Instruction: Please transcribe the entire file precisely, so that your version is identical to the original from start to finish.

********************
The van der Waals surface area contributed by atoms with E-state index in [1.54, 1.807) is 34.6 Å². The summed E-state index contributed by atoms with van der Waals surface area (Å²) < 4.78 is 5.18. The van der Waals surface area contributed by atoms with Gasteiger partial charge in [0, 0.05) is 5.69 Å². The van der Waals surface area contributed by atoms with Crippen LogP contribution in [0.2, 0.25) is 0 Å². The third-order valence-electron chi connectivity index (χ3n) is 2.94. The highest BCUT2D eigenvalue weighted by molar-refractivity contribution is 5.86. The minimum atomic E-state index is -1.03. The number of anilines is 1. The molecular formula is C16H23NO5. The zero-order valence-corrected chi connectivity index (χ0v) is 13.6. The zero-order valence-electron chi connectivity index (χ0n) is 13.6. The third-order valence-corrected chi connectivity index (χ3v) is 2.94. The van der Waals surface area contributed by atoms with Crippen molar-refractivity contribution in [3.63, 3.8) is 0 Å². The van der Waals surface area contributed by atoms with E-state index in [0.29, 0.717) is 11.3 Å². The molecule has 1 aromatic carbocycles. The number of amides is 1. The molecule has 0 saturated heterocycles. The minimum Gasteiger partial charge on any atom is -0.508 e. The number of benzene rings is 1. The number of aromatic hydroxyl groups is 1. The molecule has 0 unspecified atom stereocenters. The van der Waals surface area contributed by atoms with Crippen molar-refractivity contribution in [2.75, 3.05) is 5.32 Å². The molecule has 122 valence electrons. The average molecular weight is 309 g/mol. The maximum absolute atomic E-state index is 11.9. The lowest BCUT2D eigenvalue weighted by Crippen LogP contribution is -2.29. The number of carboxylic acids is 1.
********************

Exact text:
The van der Waals surface area contributed by atoms with E-state index in [1.54, 1.807) is 34.6 Å². The summed E-state index contributed by atoms with van der Waals surface area (Å²) < 4.78 is 5.18. The van der Waals surface area contributed by atoms with Gasteiger partial charge in [0, 0.05) is 5.69 Å². The van der Waals surface area contributed by atoms with Crippen LogP contribution in [0.2, 0.25) is 0 Å². The third-order valence-electron chi connectivity index (χ3n) is 2.94. The highest BCUT2D eigenvalue weighted by molar-refractivity contribution is 5.86. The minimum atomic E-state index is -1.03. The number of anilines is 1. The molecular formula is C16H23NO5. The zero-order valence-corrected chi connectivity index (χ0v) is 13.6. The zero-order valence-electron chi connectivity index (χ0n) is 13.6. The third-order valence-corrected chi connectivity index (χ3v) is 2.94. The van der Waals surface area contributed by atoms with Crippen molar-refractivity contribution in [3.63, 3.8) is 0 Å². The van der Waals surface area contributed by atoms with E-state index in [0.29, 0.717) is 11.3 Å². The molecule has 1 aromatic carbocycles. The number of amides is 1. The molecule has 0 saturated heterocycles. The minimum Gasteiger partial charge on any atom is -0.508 e. The number of benzene rings is 1. The number of aromatic hydroxyl groups is 1. The molecule has 0 unspecified atom stereocenters. The van der Waals surface area contributed by atoms with Crippen molar-refractivity contribution in [2.75, 3.05) is 5.32 Å². The molecule has 122 valence electrons. The average molecular weight is 309 g/mol. The maximum absolute atomic E-state index is 11.9. The lowest BCUT2D eigenvalue weighted by Crippen LogP contribution is -2.29. The number of carboxylic acids is 1.